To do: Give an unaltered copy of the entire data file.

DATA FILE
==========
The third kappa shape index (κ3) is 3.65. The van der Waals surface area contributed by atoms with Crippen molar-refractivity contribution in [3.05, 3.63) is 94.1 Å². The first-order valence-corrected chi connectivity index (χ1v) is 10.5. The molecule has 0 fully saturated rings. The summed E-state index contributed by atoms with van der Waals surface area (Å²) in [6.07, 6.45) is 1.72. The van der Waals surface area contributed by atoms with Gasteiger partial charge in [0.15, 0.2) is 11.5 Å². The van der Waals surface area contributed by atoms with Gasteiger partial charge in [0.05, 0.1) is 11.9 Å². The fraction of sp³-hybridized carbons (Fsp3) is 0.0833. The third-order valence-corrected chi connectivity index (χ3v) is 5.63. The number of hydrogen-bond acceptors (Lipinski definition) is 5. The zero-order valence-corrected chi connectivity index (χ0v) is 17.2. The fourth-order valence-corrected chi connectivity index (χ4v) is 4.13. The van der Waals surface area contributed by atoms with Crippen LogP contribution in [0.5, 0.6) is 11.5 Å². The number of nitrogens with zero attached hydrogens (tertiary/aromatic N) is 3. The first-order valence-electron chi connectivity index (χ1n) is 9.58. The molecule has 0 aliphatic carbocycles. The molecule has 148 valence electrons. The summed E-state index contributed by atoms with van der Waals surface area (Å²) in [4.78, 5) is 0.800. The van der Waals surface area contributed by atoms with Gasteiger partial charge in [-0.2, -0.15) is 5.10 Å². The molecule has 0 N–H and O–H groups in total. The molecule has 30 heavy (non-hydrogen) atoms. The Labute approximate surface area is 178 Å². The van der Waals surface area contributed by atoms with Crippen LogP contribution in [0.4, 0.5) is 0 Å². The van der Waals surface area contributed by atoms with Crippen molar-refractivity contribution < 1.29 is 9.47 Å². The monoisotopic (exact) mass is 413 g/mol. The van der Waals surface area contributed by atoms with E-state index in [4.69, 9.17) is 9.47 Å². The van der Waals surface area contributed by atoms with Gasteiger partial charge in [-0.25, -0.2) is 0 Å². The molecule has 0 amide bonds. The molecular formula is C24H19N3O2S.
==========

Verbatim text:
The third kappa shape index (κ3) is 3.65. The van der Waals surface area contributed by atoms with Crippen molar-refractivity contribution in [3.05, 3.63) is 94.1 Å². The first-order valence-corrected chi connectivity index (χ1v) is 10.5. The molecule has 0 fully saturated rings. The summed E-state index contributed by atoms with van der Waals surface area (Å²) in [6.07, 6.45) is 1.72. The van der Waals surface area contributed by atoms with Gasteiger partial charge in [0.15, 0.2) is 11.5 Å². The van der Waals surface area contributed by atoms with Gasteiger partial charge in [0.05, 0.1) is 11.9 Å². The fraction of sp³-hybridized carbons (Fsp3) is 0.0833. The third-order valence-corrected chi connectivity index (χ3v) is 5.63. The number of hydrogen-bond acceptors (Lipinski definition) is 5. The zero-order valence-corrected chi connectivity index (χ0v) is 17.2. The fourth-order valence-corrected chi connectivity index (χ4v) is 4.13. The van der Waals surface area contributed by atoms with Crippen LogP contribution in [0.5, 0.6) is 11.5 Å². The number of nitrogens with zero attached hydrogens (tertiary/aromatic N) is 3. The first-order valence-electron chi connectivity index (χ1n) is 9.58. The molecule has 0 aliphatic carbocycles. The molecule has 148 valence electrons. The summed E-state index contributed by atoms with van der Waals surface area (Å²) in [4.78, 5) is 0.800. The van der Waals surface area contributed by atoms with Gasteiger partial charge in [-0.2, -0.15) is 5.10 Å². The molecule has 0 N–H and O–H groups in total. The molecule has 30 heavy (non-hydrogen) atoms. The Labute approximate surface area is 178 Å². The van der Waals surface area contributed by atoms with Crippen LogP contribution in [0.4, 0.5) is 0 Å². The van der Waals surface area contributed by atoms with Crippen molar-refractivity contribution < 1.29 is 9.47 Å². The monoisotopic (exact) mass is 413 g/mol. The van der Waals surface area contributed by atoms with E-state index in [4.69, 9.17) is 9.47 Å². The van der Waals surface area contributed by atoms with Gasteiger partial charge in [-0.25, -0.2) is 0 Å². The molecule has 0 amide bonds. The molecular formula is C24H19N3O2S.